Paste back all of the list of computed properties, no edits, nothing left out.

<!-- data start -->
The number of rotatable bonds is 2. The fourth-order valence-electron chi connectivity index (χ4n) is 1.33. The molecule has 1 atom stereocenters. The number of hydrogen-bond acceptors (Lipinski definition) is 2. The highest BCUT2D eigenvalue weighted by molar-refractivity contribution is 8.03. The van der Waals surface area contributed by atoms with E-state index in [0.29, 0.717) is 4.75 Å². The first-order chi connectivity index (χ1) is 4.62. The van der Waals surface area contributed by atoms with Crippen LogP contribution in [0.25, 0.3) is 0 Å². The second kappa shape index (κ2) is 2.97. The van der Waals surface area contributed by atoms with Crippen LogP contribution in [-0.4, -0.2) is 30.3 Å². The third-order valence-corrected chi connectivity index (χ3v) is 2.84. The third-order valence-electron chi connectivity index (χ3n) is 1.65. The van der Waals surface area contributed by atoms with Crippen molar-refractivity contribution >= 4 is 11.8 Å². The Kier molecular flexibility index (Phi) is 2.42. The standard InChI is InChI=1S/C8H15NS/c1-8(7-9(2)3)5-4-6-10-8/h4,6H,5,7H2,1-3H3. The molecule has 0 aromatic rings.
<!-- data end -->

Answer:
The number of rotatable bonds is 2. The fourth-order valence-electron chi connectivity index (χ4n) is 1.33. The molecule has 1 atom stereocenters. The number of hydrogen-bond acceptors (Lipinski definition) is 2. The highest BCUT2D eigenvalue weighted by molar-refractivity contribution is 8.03. The van der Waals surface area contributed by atoms with E-state index in [0.29, 0.717) is 4.75 Å². The first-order chi connectivity index (χ1) is 4.62. The van der Waals surface area contributed by atoms with Crippen LogP contribution in [0.25, 0.3) is 0 Å². The second kappa shape index (κ2) is 2.97. The van der Waals surface area contributed by atoms with Crippen LogP contribution in [-0.4, -0.2) is 30.3 Å². The third-order valence-corrected chi connectivity index (χ3v) is 2.84. The third-order valence-electron chi connectivity index (χ3n) is 1.65. The van der Waals surface area contributed by atoms with Crippen molar-refractivity contribution >= 4 is 11.8 Å². The Kier molecular flexibility index (Phi) is 2.42. The standard InChI is InChI=1S/C8H15NS/c1-8(7-9(2)3)5-4-6-10-8/h4,6H,5,7H2,1-3H3. The molecule has 0 aromatic rings.